The legend that won 1937.
Mercedes-Benz has enjoyed a long history of racing success. In the late 1930s, the German automaker began to lose some ground to competitors such as Auto Union. That all changed with the introduction of the Mercedes-Benz W125 Grand Prix car that made its debut on May 9th, 1937 at the Tripoli Grand Prix, when Herman Lang drove the new car to victory.
The Mercedes-Benz W125 was a revolutionary race car that is regarded as the “ultimate race car of 1937.” The entire car was designed from scratch with much of the engineering coming from Rudolf Uhlenhaut, the Chief Engineer of the Mercedes-Benz Racing Team. The W125 utilized a rigid nickel-chrome molybdenum steel construction with four crossbars in an elliptical shape to improve torsional stiffness. Double wishbones and helical springs helped steer the front wheels while the rear used De-Dion double-jointed drive shaft, hydraulic lever-type shock absorbers, and longitudinal torsion bar springs.
Powering the Mercedes-Benz W125 was a 5,660 cc straight-eight that featured a new supercharger system. The inline-eight cylinder engine boasted two intake and outtake valves on each cylinder, and used two suction carburetors that mixed fuel and air before it was compressed by a Roots supercharger. The engine’s design and supercharger setup helped it to produce over 600 bhp, an incredible output for a racecar during the 1930s.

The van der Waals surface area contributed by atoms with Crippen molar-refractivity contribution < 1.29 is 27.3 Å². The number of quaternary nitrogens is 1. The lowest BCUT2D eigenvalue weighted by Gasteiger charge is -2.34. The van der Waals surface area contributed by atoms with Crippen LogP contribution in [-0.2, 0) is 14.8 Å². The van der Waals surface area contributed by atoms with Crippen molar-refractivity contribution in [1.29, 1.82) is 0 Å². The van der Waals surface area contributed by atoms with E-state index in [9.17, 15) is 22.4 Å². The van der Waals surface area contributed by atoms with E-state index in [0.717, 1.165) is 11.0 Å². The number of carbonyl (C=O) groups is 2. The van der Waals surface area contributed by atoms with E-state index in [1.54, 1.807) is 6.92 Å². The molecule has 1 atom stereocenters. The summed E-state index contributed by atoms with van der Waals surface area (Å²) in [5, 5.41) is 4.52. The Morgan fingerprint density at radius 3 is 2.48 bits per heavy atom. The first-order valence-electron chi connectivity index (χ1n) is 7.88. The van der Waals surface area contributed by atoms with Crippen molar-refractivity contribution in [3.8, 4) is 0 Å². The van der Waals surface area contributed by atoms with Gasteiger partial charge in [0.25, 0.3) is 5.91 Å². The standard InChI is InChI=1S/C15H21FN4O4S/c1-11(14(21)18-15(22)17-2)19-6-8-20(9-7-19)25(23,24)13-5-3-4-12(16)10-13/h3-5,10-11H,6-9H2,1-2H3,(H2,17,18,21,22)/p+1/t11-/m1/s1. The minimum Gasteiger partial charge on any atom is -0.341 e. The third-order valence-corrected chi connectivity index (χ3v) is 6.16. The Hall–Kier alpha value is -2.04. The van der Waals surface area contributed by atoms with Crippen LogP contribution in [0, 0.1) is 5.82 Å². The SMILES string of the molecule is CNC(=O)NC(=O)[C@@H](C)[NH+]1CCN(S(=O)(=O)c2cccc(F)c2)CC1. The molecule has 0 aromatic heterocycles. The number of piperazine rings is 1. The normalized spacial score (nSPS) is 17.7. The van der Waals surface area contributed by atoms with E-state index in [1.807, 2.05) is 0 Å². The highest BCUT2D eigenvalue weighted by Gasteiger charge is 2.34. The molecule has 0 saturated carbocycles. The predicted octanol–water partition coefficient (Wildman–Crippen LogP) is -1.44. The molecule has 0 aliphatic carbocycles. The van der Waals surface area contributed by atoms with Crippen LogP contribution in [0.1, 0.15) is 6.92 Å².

The Mercedes-Benz W125 weighed in at a mere 1,647.8 lbs. (749 kg.) without the driver, fuel, and tires, and measured 1.75 meters high, 1.2 meters high, and 4.2 meters long. 1937 was the last year of the 750 kg formula season and limited the competition of the car to just one year. This low weight and high-performance engine helped it capture numerous Grand Prix victories including the Grand Prix of Germany, Switzerland, and Monaco with Rudolf Caracciola and Manfred von Brauchitsch. Two lightweight W125 variants were also built to compete in hillclimb events and continued racing into the 1938 and 1939 seasons.
Mercedes-Benz also created a W125 racecar with aerodynamically optimized body work and 736 bhp V-12 engine to reach incredibly high speeds. The car, piloted by Rudolf Caracciola, was able to achieve a 432.7 km/h (268.87 mph) top speed in one kilometer and 432.4 km/h (268.68 mph) speed in one mile from a flying start, setting a new world record for the fastest recorded speed on a public road.
Although the Mercedes-Benz W125 race car only competed in Grand Prix racing for the 1937 season, it was an important step towards advancing technology for road and race cars in future Mercedes-Benz models.
Mercedes-Benz W125 Race Car Gallery